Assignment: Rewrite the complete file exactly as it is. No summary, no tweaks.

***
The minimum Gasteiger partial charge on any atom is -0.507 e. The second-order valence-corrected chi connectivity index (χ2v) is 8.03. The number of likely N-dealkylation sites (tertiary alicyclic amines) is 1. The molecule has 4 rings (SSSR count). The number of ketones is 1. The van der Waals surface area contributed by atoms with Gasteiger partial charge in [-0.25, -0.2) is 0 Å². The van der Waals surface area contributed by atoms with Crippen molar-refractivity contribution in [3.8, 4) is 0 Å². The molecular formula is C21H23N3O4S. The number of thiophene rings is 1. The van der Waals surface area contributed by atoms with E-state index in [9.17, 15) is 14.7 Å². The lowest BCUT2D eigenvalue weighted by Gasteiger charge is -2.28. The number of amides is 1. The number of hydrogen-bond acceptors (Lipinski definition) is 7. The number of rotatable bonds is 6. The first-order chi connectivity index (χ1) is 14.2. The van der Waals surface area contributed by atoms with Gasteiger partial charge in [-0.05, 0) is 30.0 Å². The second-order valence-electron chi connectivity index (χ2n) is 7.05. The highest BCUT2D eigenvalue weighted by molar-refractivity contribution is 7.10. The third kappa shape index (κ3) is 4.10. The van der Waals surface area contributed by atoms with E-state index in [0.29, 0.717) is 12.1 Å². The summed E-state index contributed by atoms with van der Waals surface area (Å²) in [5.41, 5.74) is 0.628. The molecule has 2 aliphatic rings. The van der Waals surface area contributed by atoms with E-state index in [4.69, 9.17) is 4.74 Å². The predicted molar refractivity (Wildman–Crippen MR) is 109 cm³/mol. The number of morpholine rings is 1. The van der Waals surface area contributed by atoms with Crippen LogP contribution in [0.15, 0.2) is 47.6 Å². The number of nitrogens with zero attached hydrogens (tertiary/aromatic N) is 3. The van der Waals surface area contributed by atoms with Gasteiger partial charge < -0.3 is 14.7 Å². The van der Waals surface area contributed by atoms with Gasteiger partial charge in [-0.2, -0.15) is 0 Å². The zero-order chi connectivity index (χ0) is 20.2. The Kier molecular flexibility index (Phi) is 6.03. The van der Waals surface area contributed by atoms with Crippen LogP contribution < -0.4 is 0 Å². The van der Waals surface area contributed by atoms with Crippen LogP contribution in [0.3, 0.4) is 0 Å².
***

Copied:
The minimum Gasteiger partial charge on any atom is -0.507 e. The second-order valence-corrected chi connectivity index (χ2v) is 8.03. The number of likely N-dealkylation sites (tertiary alicyclic amines) is 1. The molecule has 4 rings (SSSR count). The number of ketones is 1. The van der Waals surface area contributed by atoms with Gasteiger partial charge in [-0.25, -0.2) is 0 Å². The van der Waals surface area contributed by atoms with Crippen molar-refractivity contribution in [3.8, 4) is 0 Å². The molecular formula is C21H23N3O4S. The number of thiophene rings is 1. The van der Waals surface area contributed by atoms with E-state index in [9.17, 15) is 14.7 Å². The lowest BCUT2D eigenvalue weighted by Gasteiger charge is -2.28. The number of amides is 1. The number of hydrogen-bond acceptors (Lipinski definition) is 7. The number of rotatable bonds is 6. The first-order chi connectivity index (χ1) is 14.2. The van der Waals surface area contributed by atoms with Gasteiger partial charge in [-0.05, 0) is 30.0 Å². The second-order valence-electron chi connectivity index (χ2n) is 7.05. The highest BCUT2D eigenvalue weighted by molar-refractivity contribution is 7.10. The third kappa shape index (κ3) is 4.10. The van der Waals surface area contributed by atoms with E-state index in [0.29, 0.717) is 12.1 Å². The summed E-state index contributed by atoms with van der Waals surface area (Å²) in [5.41, 5.74) is 0.628. The molecule has 2 aliphatic rings. The van der Waals surface area contributed by atoms with E-state index in [4.69, 9.17) is 4.74 Å². The predicted molar refractivity (Wildman–Crippen MR) is 109 cm³/mol. The number of morpholine rings is 1. The van der Waals surface area contributed by atoms with Crippen LogP contribution in [0.15, 0.2) is 47.6 Å². The number of nitrogens with zero attached hydrogens (tertiary/aromatic N) is 3. The van der Waals surface area contributed by atoms with Gasteiger partial charge < -0.3 is 14.7 Å². The van der Waals surface area contributed by atoms with Gasteiger partial charge in [-0.2, -0.15) is 0 Å². The zero-order chi connectivity index (χ0) is 20.2. The Kier molecular flexibility index (Phi) is 6.03. The van der Waals surface area contributed by atoms with Crippen LogP contribution < -0.4 is 0 Å². The van der Waals surface area contributed by atoms with Crippen LogP contribution in [0.3, 0.4) is 0 Å².